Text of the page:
Cable layers unearth historic sites

Archaeologists have found a number of previously unknown sites of historic interest thanks to investigative trench work along the route of an onshore cable route for an offshore wind farm.

Archaeologists have found a number of previously unknown sites of historic interest thanks to investigative trench work along the route of an onshore cable route for an offshore wind farm.

The onshore side of the operation to build the 315 megawatt Sheringham Shoal wind farm will see a 13 mile long cable laid between Weybourne and Salle, near Reepham.

Evaluation work has seen 125 trenches dug by experts NAU Archaeology on behalf of wind farm operators StatoilHydro and Statkraft.

County archaeologist David Gurney, of the Norfolk Museums and Archaeology Service, said the trenches had revealed 'several areas of interest and potential which are currently being excavated'.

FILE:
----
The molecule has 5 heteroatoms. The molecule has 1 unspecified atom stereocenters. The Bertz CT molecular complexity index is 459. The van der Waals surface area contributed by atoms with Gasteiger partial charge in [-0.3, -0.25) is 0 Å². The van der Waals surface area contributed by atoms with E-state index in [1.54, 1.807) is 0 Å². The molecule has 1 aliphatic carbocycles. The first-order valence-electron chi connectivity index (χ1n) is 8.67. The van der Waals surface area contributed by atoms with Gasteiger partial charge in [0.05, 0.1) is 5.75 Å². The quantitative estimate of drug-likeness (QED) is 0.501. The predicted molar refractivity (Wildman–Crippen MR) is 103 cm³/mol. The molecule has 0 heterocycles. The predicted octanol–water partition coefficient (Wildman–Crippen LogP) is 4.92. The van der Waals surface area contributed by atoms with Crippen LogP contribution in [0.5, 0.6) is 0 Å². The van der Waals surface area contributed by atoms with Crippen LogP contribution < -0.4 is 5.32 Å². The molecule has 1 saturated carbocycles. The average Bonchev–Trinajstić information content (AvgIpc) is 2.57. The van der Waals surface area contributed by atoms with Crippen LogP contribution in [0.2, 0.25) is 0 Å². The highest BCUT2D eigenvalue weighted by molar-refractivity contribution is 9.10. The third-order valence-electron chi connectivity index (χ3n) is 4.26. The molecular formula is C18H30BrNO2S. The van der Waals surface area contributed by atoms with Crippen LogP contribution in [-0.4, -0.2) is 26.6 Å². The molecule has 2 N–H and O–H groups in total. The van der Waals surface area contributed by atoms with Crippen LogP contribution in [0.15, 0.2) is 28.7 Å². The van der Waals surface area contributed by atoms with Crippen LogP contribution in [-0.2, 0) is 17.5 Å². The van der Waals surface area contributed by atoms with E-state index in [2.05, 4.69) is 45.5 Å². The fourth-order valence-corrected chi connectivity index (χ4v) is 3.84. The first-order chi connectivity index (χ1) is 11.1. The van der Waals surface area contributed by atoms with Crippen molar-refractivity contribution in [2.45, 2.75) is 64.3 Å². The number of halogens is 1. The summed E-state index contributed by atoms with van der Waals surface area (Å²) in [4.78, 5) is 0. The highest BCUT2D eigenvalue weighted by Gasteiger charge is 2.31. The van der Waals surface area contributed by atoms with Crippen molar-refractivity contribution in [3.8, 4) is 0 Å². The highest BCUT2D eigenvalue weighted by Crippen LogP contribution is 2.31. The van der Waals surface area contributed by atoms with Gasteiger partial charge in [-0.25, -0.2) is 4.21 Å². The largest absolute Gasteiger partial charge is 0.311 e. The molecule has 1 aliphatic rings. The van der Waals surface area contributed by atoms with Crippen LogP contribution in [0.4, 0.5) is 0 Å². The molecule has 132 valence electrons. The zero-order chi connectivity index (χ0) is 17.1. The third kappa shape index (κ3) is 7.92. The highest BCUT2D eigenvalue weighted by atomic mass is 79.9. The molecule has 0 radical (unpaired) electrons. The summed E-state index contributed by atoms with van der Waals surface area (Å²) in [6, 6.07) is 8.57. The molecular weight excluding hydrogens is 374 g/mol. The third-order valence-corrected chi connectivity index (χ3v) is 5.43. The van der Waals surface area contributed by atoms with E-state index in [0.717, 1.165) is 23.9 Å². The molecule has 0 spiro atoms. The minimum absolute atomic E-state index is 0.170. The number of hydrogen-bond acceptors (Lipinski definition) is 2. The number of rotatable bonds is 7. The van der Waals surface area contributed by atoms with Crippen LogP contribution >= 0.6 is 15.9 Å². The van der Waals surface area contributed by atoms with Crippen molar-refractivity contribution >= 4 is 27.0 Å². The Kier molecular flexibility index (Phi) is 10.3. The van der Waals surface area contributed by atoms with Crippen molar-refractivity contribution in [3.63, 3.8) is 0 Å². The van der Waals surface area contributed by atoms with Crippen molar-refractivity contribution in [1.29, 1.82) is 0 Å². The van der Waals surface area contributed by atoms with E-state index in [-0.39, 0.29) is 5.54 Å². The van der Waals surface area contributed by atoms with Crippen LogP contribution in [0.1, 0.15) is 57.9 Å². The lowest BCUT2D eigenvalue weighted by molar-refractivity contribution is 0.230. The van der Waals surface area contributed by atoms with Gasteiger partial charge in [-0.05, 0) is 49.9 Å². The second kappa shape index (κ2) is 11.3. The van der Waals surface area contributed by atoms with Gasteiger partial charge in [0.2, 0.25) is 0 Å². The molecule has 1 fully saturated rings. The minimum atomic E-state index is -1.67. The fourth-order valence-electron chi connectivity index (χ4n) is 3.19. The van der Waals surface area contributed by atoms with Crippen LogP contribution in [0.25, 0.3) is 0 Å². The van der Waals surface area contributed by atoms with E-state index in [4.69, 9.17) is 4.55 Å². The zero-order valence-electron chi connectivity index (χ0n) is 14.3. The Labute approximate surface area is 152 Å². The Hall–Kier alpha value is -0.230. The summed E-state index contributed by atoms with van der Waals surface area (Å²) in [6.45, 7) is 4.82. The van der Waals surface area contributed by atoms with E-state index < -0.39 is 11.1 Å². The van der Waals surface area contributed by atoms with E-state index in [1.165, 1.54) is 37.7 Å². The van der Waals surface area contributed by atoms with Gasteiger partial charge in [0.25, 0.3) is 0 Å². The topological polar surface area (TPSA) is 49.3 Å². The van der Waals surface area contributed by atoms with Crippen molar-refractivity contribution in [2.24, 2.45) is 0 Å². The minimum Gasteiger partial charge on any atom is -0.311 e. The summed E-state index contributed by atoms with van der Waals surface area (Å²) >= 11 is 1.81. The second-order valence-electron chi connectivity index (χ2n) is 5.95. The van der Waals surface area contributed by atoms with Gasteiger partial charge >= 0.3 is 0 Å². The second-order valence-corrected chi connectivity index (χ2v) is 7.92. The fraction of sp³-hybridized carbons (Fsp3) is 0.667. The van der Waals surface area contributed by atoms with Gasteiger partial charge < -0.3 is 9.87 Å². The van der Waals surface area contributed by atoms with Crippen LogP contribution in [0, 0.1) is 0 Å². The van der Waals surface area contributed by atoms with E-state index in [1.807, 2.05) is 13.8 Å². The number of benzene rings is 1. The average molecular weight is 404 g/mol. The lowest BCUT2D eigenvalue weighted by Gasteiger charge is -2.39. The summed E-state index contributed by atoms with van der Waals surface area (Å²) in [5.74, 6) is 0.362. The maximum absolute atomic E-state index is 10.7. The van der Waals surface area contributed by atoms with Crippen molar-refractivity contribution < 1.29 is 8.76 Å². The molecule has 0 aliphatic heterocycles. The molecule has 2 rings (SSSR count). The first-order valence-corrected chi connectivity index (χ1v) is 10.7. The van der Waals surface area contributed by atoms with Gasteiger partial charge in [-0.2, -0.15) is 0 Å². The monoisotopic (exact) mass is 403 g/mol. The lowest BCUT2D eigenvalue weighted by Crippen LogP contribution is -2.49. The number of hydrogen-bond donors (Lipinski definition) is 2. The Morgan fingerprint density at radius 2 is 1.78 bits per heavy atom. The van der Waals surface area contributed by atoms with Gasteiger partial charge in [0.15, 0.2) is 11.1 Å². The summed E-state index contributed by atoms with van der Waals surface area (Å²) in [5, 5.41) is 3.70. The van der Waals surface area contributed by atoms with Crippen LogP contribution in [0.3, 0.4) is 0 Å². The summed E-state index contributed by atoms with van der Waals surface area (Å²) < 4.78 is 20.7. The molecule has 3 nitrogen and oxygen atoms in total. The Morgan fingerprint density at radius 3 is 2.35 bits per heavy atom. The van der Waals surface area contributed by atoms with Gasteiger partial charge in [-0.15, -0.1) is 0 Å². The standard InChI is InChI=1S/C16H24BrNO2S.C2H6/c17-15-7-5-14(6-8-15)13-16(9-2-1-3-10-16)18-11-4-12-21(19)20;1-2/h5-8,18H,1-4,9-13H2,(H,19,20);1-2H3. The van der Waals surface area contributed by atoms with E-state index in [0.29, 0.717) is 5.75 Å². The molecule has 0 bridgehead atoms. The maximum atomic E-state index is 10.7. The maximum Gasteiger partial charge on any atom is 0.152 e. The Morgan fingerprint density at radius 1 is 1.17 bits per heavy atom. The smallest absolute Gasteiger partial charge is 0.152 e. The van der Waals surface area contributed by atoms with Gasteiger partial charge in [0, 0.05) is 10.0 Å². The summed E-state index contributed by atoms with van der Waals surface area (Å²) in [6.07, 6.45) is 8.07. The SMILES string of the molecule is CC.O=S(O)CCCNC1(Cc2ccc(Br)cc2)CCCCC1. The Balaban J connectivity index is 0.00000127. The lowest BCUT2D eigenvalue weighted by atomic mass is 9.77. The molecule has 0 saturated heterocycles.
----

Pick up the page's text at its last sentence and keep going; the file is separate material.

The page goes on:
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In a regular report about recent excavations and finds, Mr Gurney added: 'These include a possible late Iron Age or early Roman building with a clay floor, late Saxon and early mediaeval occupation and structures close to the River Bure, and at least two areas where multiple intersecting ditches may represent multi-period settlements and enclosures.'

Mr Gurney's report also reveals other finds of interest in Norfolk, including 20 early mediaeval burials within the graveyard of the former St Clement's church at Keswick, in Bacton.

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And at Gunthorpe, near Melton Constable, a 'remarkable but incomplete' Roman gold bow brooch dating to the third or fourth century had been found.

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